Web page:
You don’t have to ask how Williams and gang lost. The vote to recall the Jeffco 3 was nearly two to one in each case. When you have a two-to-one vote, it’s never one thing. It’s all things.

The high-cost, insult-driven campaign was just as nasty as you’d expect. And if most people expect their politics to be ugly, they may not expect school board politics to play out the same way.

Still, it’s not clear how much this vote was against charter school expansion or vouchers or merit pay. But it certainly was a vote against overreach. And we know how that goes. It’s probably no coincidence that the Koch Brothers money lost, in just the way that during the previous recalls that Bloomberg money lost. It’s no surprise either that my friend, Jon Caldara, of the Independence Institute, was on the losing side. He’s been on the losing side so often he should be playing for the Rockies.

In any case, Jefferson County is Colorado’s bellwether, the kind of place where political journalists and academics come to study how a one-time red or blue state has gone purple. It was Jefferson County, as much as any place, that rejected the Republicans’ statewide take on the culture wars, helping to give Democrats a 10-year, top-of-the-ticket winning streak until it was broken last year by Cory Gardner.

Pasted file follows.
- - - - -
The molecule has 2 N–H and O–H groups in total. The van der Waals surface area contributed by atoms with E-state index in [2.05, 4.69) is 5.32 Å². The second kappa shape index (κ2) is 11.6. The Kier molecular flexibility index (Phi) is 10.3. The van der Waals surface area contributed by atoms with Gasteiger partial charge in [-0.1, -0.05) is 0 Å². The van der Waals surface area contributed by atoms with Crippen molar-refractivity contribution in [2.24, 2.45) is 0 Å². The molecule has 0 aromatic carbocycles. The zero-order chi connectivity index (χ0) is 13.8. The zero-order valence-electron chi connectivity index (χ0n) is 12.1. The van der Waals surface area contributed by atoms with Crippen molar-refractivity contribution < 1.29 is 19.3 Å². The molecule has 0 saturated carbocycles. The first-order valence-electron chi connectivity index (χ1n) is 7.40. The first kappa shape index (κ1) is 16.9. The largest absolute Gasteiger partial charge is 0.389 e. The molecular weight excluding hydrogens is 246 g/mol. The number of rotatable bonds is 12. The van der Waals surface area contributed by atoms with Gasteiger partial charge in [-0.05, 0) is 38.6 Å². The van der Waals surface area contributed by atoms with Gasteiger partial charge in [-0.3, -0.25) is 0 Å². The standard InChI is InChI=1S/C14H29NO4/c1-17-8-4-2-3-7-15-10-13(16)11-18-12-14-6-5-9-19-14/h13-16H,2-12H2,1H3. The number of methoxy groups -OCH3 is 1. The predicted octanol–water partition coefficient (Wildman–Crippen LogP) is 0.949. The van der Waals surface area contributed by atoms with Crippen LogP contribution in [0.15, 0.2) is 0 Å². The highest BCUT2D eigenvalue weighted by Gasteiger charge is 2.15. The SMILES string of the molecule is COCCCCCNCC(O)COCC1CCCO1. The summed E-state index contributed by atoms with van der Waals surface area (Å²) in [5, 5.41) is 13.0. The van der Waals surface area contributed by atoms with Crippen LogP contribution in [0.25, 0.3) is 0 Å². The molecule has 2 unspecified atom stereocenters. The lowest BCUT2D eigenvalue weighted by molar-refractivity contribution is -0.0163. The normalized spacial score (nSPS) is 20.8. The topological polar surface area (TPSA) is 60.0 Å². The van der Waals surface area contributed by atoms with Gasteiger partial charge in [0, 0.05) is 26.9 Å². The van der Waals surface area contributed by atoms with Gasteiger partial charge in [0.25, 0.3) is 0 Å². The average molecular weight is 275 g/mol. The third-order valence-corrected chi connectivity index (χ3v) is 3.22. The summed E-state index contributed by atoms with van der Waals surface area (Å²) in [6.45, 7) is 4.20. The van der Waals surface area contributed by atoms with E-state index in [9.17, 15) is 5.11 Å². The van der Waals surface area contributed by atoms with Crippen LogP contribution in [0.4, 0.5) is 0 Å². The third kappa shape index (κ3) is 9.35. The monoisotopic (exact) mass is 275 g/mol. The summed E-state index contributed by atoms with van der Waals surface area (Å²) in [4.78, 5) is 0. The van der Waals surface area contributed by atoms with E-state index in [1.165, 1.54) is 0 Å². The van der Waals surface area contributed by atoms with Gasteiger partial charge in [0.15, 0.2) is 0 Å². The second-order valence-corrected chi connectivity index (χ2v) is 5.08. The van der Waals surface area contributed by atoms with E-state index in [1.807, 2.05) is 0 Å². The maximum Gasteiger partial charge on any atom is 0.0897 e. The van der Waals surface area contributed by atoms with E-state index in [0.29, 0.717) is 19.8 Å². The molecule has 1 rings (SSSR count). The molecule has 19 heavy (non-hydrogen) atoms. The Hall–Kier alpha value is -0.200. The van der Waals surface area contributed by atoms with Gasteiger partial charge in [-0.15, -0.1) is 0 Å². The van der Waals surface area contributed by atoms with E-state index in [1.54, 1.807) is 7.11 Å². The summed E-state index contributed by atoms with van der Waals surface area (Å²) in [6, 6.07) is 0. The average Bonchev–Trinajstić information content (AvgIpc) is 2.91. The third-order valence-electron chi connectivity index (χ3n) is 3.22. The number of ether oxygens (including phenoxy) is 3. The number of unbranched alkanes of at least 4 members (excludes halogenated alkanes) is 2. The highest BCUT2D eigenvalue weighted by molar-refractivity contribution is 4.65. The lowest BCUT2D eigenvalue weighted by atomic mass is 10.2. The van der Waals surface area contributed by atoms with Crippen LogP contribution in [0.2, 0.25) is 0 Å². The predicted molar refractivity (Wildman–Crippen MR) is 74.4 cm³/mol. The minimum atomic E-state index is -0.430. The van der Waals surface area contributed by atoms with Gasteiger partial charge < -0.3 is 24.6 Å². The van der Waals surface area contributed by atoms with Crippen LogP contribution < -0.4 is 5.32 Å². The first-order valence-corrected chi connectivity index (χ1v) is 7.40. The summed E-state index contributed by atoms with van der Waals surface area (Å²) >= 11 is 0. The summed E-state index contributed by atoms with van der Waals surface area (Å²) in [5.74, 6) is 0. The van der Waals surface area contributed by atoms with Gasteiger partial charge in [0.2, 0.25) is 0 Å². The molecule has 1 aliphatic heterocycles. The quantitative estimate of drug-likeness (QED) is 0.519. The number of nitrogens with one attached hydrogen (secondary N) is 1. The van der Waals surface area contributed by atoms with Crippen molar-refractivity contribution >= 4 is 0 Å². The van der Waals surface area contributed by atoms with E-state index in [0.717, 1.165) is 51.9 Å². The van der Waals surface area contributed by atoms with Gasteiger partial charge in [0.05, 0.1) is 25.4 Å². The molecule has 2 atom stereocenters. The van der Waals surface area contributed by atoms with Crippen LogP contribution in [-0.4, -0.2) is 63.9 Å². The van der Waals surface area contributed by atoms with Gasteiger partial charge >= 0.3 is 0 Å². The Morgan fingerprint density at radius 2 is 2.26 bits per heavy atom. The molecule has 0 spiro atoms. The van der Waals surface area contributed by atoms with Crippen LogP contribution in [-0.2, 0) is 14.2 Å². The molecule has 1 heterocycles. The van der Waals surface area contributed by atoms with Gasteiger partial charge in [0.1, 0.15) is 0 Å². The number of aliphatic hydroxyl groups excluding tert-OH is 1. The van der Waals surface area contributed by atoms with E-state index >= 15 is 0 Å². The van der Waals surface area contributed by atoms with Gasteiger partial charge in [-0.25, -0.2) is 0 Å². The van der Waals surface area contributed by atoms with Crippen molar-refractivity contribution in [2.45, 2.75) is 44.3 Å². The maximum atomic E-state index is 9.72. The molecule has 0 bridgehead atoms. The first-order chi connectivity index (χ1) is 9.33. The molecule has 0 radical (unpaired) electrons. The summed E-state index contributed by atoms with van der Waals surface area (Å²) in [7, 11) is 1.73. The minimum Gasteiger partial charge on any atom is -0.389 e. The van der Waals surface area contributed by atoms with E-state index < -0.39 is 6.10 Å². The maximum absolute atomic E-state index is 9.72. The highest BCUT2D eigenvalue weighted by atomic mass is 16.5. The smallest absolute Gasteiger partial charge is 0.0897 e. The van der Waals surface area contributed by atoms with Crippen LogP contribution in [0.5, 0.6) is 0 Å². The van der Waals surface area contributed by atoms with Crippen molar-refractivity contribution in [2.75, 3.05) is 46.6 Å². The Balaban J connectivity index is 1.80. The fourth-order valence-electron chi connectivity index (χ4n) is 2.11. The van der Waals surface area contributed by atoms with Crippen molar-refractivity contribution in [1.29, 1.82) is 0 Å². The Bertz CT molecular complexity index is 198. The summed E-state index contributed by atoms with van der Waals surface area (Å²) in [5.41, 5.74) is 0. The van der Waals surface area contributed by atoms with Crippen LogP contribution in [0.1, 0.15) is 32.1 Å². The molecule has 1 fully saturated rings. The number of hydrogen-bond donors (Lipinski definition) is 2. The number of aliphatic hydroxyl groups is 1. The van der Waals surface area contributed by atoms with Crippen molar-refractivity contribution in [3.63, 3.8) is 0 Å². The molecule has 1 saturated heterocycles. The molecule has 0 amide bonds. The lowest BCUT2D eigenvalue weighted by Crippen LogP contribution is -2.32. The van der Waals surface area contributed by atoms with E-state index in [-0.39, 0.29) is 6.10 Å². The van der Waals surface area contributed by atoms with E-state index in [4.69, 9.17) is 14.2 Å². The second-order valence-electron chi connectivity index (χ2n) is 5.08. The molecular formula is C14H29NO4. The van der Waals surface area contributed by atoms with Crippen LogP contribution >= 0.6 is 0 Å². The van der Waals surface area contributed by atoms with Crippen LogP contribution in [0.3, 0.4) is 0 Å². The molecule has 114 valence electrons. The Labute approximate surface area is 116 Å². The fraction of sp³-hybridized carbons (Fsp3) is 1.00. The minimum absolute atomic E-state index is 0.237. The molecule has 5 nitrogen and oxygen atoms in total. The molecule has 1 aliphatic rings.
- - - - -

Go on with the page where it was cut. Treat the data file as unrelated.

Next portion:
This time, the culture wars were being played out in the classroom. That was never going to work in Jeffco, even in a low-turnout, off-year election. The surprise is that it was also being rejected in bright-red Douglas County, where three anti-reform reformers were elected to the school board. Something happened, but what?

The question being asked now is what these elections might mean for 2016. Don’t listen to anyone who pretends to know. There’s no destiny here, manifest or otherwise. But this much is clear: Republicans had a great night in elections across the country — with Colorado being a notable exception. And having noted that, I hope the history books give Williams at least a footnote.


  1. “When you have a two-to-one vote, it’s never one thing. It’s all things.”

    Exactly! As a parent of two Jeffco students who strongly supported and campaigned for the recall, I want to be clear that the recall is not anti-charters or anti-charter expansion. We appreciate our charter schools and love the ability to choose alternate learning approaches for our children. What we don’t like is the “more charters = better” approach that the board majority pushed for, nor the fact that they want to bring in charter schools managed by out-of-state, for-profit companies that give charter parents very little say on their board of directors. The board majority told the superintendent that he should be soliciting more charter applications during his recent review. We disagree. We welcome the opportunity for charters to apply if they are interested, but we do not see a benefit to adding more charter schools who may not be interested in being here for families who may not be interested in attending them.